Thursday, February 20, 2003

By Paul Willcocks
VICTORIA - Tina Thorpe's pain is raw and visible. So is her determination.
Ms. Thorpe is working to ensure that street racers face punishment that reflects the seriousness of the crime.
She's angry at the conditional sentences imposed on two men found guilty of criminal negligence causing her mother's death. She wants the law changed so conditional sentences are no longer an option in such cases.
For all her courage, I don't hold out much hope that she'll succeed.
The plea for guidelines to ensure conditional sentences aren't used in cases of violent crimes isn't new. Provincial governments, including B.C., other provinces, opposition parties and the victims have all lobbied the federal government for change.
But Federal Justice Minister Martin Cauchon and his predecessors have brushed off those concerns.
Perhaps Tina Thorpe can have more success here in B.C.
Conditional sentences make excellent sense as an alternative to prison. People usually come out of jail more damaged and dangerous, or at best about the same. (About one in three of the people locked up in a provincial jail re-offend within two years.) Pragmatically, the only ones who should be in jail are people who are dangerous, or people whose actions are so bad that we want to demonstrate our outrage.
Not only does jail not work in preventing future crimes, it's expensive. It costs about $55,000 a year to keep someone in provincial jail in B.C.
Conditional sentences are an alternative.The offenders' freedoms are limited. Society gets some measure of protection and imposes a sanction that should - theoretically - deter both the offender and the others. And we save a lot of money.
They are still supposed to be punitive, viewed legally as the equivalent of a jail term, simply served in another setting. Offenders may be allowed to leave their home to work, or attend school, but the rest of the time they are supposed to be serving something much like a jail term, albeit a comfortable one.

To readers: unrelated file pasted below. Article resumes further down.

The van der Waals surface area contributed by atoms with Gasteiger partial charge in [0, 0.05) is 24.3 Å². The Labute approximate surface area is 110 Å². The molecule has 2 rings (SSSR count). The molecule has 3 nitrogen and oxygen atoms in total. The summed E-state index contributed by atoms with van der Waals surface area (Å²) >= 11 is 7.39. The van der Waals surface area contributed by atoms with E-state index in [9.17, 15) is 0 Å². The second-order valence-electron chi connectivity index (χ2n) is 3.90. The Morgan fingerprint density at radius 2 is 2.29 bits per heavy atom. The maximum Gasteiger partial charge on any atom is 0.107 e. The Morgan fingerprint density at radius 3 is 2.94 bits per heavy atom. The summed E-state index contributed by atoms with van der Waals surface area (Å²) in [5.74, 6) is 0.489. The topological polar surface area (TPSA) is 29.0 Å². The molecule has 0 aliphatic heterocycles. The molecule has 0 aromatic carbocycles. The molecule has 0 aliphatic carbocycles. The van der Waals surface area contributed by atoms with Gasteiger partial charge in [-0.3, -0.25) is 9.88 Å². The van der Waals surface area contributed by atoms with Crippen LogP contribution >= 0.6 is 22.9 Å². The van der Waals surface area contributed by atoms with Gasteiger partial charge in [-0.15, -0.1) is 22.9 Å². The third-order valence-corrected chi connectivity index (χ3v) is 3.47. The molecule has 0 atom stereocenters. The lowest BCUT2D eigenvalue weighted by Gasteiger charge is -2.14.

And that's where Ms. Thorpe might successfully focus her campaign on the province.
A string of studies and reports, not just in B.C., have found supervision of conditional sentences is weak to non-existent. Most offenders are on the honour system, with little or no monitoring to ensure they aren't ignoring the terms of their sentence.
Two years ago Victoria provincial court Judge Robert Higinbotham sent government a message about his concerns about the lack of supervision.
`The supervision that now takes place under conditional sentences is minimal at best and perhaps nonexistent,'' he said, opting to jail an offender instead of a conditional sentence.
The number of conditional sentences has been rising steadily since they were introduced by Ottawa in 1996. The number of provincial probation officers available to supervise them has not kept pace. When Judge Higinbotham expressed his concern, about 1,600 people were on conditional sentences in B.C. That's climbed by 20 per cent since then, with no increase in staffing.
Solicitor General Rich Coleman acknowledges the problem, and says the province needs to do better. Electronic monitoring is one solution, but B.C. use the devices unless the court makes the order. Only about 100 offenders are under that kind of supervision.
But the budget still shows that the ministry plans to cut the number of supervision workers and increase the number of offenders each one supervises by 10 per cent.
Other provinces have faced the same issues. Quebec studied its problems in 2001 and introduced a protocol that requires at least five telephone checks on offenders each week and at least one or two home visits each month, made randomly at any time of the day or night. And it supported the program by hiring more than 100 additional probation officers.
Conditional sentences make sense.
But an Alberta court of appeal panel that reviewed their use expressed the same concern that British Columbians should have about the province's current commitment to adequate supervision.
"Virtually all the conditional sentences which we have so far seen do little to restrict the convicted person's freedom and leisure," the panel wrote.
"Properly used and carefully crafted, a conditional sentence will serve its intended purpose. Improperly used or skimpily drafted, it will undermine respect for the law."